Concurrent Sessions I:
General Interest Sessions
Session 1.1 - College-Positive Champions
By taking a “college-positive” approach with youth, individuals can serve as more than just educators, coaches, and neighbors; they can serve as champions for youth in the discovery of college opportunities. Join the conversation and access toolkits and partnership models being used within mentoring organizations and higher education to create college-going communities one caring adult at a time.
Michelle Snitgen, Michigan Campus Compact; Amber Troupe, Michigan Campus Compact
Session 1.2 - College is For Every Student: School-College Partnership in Rural and Urban Contexts
The presentation provides findings from a first-year study of College For Every Student (CFES), a program that works currently with 140 schools in 22 states. Using a framework guided by the theory of academic capital formation (ACF), the presenters will describe the CFES school-college partnership model and differences in implementation in various contexts. Participants will have the opportunity to learn about exemplary practices and share experiences with college going reform.
Victoria Milazzo-Bigelow, University of Michigan; Christopher Nellum, University of Michigan; Brian Burt, University of Michigan; Edward St. John, University of Michigan
Session 1.3 - The Wayne State University Math Corps - Supporting Detroit's Kids Through Caring, Culture and Education
The presenter will provide an overview and description of the WSU Math Corps - a university outreach program that has been working for nearly twenty years to provide Detroit public school children with the educational and lifetime opportunities that all children deserve. The presentation will focus on the program's philosophy, practices and results, with ample time for discussion with audience participants.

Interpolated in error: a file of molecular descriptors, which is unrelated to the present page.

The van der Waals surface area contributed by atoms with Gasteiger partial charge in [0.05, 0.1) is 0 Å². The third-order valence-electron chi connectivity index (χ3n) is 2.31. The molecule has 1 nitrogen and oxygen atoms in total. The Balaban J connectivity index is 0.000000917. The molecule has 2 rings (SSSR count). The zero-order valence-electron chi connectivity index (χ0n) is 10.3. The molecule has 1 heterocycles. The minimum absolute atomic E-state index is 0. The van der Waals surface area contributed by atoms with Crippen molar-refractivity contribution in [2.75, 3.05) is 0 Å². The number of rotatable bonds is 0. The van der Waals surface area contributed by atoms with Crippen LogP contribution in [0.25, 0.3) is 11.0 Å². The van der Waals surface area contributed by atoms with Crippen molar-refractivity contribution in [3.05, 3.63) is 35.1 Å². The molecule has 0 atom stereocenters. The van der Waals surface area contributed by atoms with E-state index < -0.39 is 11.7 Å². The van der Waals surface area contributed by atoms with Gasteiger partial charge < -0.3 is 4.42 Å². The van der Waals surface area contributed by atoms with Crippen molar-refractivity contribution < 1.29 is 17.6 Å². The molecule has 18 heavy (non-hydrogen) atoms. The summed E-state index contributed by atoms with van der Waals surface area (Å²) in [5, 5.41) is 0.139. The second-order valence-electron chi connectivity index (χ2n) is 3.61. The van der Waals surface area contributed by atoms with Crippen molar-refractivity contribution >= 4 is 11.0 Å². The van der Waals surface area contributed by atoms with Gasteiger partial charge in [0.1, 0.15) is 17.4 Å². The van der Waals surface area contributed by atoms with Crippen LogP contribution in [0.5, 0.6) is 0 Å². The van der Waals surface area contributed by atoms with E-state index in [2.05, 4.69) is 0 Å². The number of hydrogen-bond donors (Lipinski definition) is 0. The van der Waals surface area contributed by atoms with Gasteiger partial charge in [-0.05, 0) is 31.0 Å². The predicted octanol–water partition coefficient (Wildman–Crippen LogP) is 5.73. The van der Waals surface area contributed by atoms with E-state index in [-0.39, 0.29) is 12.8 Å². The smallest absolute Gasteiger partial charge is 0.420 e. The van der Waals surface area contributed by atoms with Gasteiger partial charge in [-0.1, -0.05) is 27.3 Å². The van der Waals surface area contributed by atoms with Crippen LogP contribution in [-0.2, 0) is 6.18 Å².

Steve Kahn, Wayne State University
Session 1.4 - Science and Engineering Festival Ignite the Global Passion for STEM
Michigan Tech’s Mind Trekkers team of undergraduate and graduate students brings innovative hands-on activities to K-12 participants around the nation, inspiring students and their families to discover the science behind the mystery of STEM in a music filled high energy atmosphere. Be prepared to take part in the excitement and learn how to produce your own Science and Engineering Festival.
Steve Patchin, Michigan Technological University; Cody Kangas, Michigan Technological University; Jamie Lindquist, Michigan Technological University
Session 1.5 - Impact of In-School Tutorial Assistance on Academic Achievement/Social Responsiveness in an Urban High School
The presenters will share information about a successful in-school tutoring program in which college students serve as daily in-class tutors and college-going role models for students in the Ninth Grade Academy at Pontiac High School. Teachers and tutors will be joined by some of the students whose performance dramatically improved as a result of the tutoring program. Presenters will also discuss the theoretical foundations of the program.
Alison Harmon, Pontiac School District; Jennifer Dooley, Pontiac High School; Dennis Kendall, Pontiac High School; Kimberly Stokes, Pontiac High School
Session 1.6 - Pre-College to College – Building a Seamless Transition
The K-16 academic landscape is replete with pre-college initiatives that seek to address high school student readiness to successfully transition to and persist through college. The Office of Educational Opportunity Initiatives (EOI) at the U-M Flint has developed a successful approach using a multiple program model from middle school through the baccalaureate degree. The session will discuss the programs and present data as evidence of the impact of this approach.
Tendaji Ganges, University of Michigan Flint; Tawana Parks, University of Michigan Flint; Tonya Bailey, University of Michigan Flint
Session 1.7 - College Is My Future: Examine a Student-Driven Approach to Youth Outreach in a College Setting